The latest in educational projectors is a generation of LED powered devices that are not only smaller and lighter, but can simplify classroom set up and save on expenses. That’s because on top of using much less electricity, their lamps have been designed to last at least ten years of typical school use so you’ll probably never have to replace an expensive lamp again.
On the downside, they can’t compare on brightness with traditional classroom projectors, but still have their place in the classroom or small group learning. Here’re five of my favorites,
Need to put something on your iPhone or iPod onto the classroom’s big screen but can’t figure out how to do it? In addition to connecting with a computer or DVD player, BenQ’s Joybee GP2 can put what’s on an iPhone or iPod onto a screen with up to 720p high definition resolution. The $700 micro-projector uses a tiny DLP imaging engine and LEDs, but puts out only 100 lumens of light, the lowest output of the five. It can be battery powered for doing things like projecting a movie on a field trip bus. It weighs 1.2 pounds.
By contrast, Optoma’s ML500 projector is much larger and weighs in at 2.5 pound, but is tiny compared to traditional projectors. It leads its class by being able to put 500 lumens of light on the screen, which should be more than enough for a small group lesson or a classroom with the blinds down. With 1,280 by 800 resolution, the ML500 can show HD programming from a computer or play all sorts of files directly from an SD card. The ML500 costs about $700.
Of these five mini-projectors, LG’s HX350T is the most unique projector by being able to do things the others can’t. In addition to connecting with a computer or DVD player, it has a digital TV tuner built-in so that it can project episodes of Sesame Street or Discovery Channel documentaries. The TV signal can come from a cable connection or broadcast TV via an antenna, it doesn’t matter. At 300 lumens, the projector’s 1,024 by 768 resolution output is midway between the others in terms of brightness; it can show 1,024 by 768 resolution and costs $650.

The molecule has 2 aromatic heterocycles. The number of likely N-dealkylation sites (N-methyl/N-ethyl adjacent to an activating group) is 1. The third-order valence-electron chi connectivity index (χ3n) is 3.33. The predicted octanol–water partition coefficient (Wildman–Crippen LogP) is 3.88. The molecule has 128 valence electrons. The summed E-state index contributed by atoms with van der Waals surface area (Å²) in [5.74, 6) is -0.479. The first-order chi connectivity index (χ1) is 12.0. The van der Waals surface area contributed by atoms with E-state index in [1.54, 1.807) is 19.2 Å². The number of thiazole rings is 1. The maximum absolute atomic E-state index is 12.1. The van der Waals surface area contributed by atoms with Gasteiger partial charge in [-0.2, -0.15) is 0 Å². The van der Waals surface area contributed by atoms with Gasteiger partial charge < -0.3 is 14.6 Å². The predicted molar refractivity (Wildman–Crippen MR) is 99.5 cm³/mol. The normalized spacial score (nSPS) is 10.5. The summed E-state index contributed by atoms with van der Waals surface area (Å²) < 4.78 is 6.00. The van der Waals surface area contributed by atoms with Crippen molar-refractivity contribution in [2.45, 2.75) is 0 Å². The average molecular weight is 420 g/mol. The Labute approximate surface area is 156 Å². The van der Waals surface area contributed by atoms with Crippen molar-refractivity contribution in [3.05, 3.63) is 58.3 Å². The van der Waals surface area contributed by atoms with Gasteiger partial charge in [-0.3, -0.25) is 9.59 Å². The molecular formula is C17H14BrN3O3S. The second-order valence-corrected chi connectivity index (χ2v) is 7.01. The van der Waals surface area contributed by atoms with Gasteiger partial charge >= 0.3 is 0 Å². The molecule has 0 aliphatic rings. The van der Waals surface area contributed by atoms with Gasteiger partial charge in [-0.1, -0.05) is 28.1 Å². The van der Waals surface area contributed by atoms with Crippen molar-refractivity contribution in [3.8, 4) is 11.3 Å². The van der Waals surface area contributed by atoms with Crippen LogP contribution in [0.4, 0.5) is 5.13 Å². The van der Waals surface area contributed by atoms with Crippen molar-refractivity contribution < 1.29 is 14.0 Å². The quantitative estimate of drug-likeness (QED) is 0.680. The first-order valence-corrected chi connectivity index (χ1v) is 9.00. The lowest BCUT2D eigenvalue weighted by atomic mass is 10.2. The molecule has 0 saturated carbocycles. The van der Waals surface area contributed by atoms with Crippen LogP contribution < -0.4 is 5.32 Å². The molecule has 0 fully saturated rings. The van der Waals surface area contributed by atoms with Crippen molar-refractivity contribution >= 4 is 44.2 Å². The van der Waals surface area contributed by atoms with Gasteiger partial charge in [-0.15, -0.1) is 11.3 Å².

Despite its micro size and 1.3-pound weight, Acer’s K11 projector offers a lot for a little. It puts out 200 lumens in SVGA resolution so that it can fill a 6.7-foot screen with all sorts of lessons to small groups of students. The K11has a simple control panel as well as a built-in 1 watt speaker and can be connected to HDMI or VGA sources. It has automatic keystone correction for a quick classroom set up, but the best part about Acer’s K11 is its price tag, which can be as low as $300.
Unlike the others, Vivtek pushes microprojectors into the third dimension with its Qumi Q2, which supports the use of 3-D movies and programs. It supports 720p high definition resolution, pumps out 300 lumens of brightness and can play content directly from a USB memory key or SD card; it also has mini HDMI and composite video jacks for connecting with a computer. The projector comes with most of the cables you’ll need, a remote control and travel bag. All told, it’s the lightweight of the bunch with a weight of just over a pound and sells for $500.